There are Harleys in Cuba, but nearly all of them arrived before the 1959 revolution. That means there aren’t any Shovelheads, Road Kings, Electra Glides or V-Rods. Every Harley in Cuba then, is a classic machine. The pictures and videos from Cuba’s first-ever nationwide Harley rally last week bear this out, put on by the Cuban Harlistas.
Around 70 Harleys were in attendance, of the 300 that are currently on the roads (there were as many as 2000 back in 1959). Not only have no Harleys been sold in Cuba since 1959, but until recently no new parts had been sold either. That means it took incredible creativity to keep these 50+ year old bikes on the road. Stories about of retrofitting Alfa Romeo pistons, making makeshift exhausts from water pipes, and bikes that roll on car wheels.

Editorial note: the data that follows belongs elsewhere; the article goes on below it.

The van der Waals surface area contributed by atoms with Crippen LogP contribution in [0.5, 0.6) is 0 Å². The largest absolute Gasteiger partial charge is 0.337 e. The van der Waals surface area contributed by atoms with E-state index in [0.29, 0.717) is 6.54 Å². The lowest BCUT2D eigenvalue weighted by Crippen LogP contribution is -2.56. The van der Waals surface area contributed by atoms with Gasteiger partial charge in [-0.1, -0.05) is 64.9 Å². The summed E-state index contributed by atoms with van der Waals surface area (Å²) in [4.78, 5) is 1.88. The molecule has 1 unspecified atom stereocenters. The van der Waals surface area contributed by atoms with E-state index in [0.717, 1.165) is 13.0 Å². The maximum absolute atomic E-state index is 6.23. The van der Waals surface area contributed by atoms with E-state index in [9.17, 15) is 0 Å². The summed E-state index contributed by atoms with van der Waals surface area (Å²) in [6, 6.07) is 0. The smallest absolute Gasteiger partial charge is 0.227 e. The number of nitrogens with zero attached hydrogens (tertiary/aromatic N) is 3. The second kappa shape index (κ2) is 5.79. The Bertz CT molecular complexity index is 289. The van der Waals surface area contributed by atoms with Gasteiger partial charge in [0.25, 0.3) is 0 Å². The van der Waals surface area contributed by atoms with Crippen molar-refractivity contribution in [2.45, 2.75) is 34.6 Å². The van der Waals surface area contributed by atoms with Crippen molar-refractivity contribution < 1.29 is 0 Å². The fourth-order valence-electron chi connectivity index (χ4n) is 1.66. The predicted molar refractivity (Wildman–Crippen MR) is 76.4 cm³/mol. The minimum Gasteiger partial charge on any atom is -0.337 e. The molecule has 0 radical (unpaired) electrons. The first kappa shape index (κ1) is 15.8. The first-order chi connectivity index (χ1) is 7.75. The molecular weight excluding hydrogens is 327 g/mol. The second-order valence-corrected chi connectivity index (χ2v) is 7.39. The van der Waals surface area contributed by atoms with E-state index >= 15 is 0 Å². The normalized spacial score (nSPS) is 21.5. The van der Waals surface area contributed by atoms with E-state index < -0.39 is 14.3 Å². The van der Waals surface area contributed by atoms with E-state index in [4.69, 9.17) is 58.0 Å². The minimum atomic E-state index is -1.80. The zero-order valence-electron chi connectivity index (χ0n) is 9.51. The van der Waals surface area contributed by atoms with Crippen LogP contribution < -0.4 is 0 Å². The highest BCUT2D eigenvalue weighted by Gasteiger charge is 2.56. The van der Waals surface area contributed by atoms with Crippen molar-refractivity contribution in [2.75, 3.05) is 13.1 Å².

Apparently, the alternator on Panheads is the same as the alternator on a Ural—a brand of bike which has been gaining popularity lately. The Ural version is less than a thirtieth the price.
We loved the description of the contests—they sounded like a blast.
The Harlistas also faced off in skill competitions like catching hot dogs in their mouths from bike-back and seeing who could ride the slowest without putting his feet down. There were also awards for the oldest, best-restored and most classic bikes, and the greatest distance traveled.
In one contest, Gonzalez guided his bike slowly along the plaza while his wife, Maribel, tried to slip straws into five beer bottles. At low speeds, it’s particularly tricky to keep precise control of a vintage bike with a foot-clutch and hand-gearshift, he said.
“You need like eight hands to really ride well. It’s a very interesting acrobatic feat,” said Gonzalez, an electromechanical engineer from Havana who has been riding Harleys for 25 years. Second place was “not bad for a veteran like me.”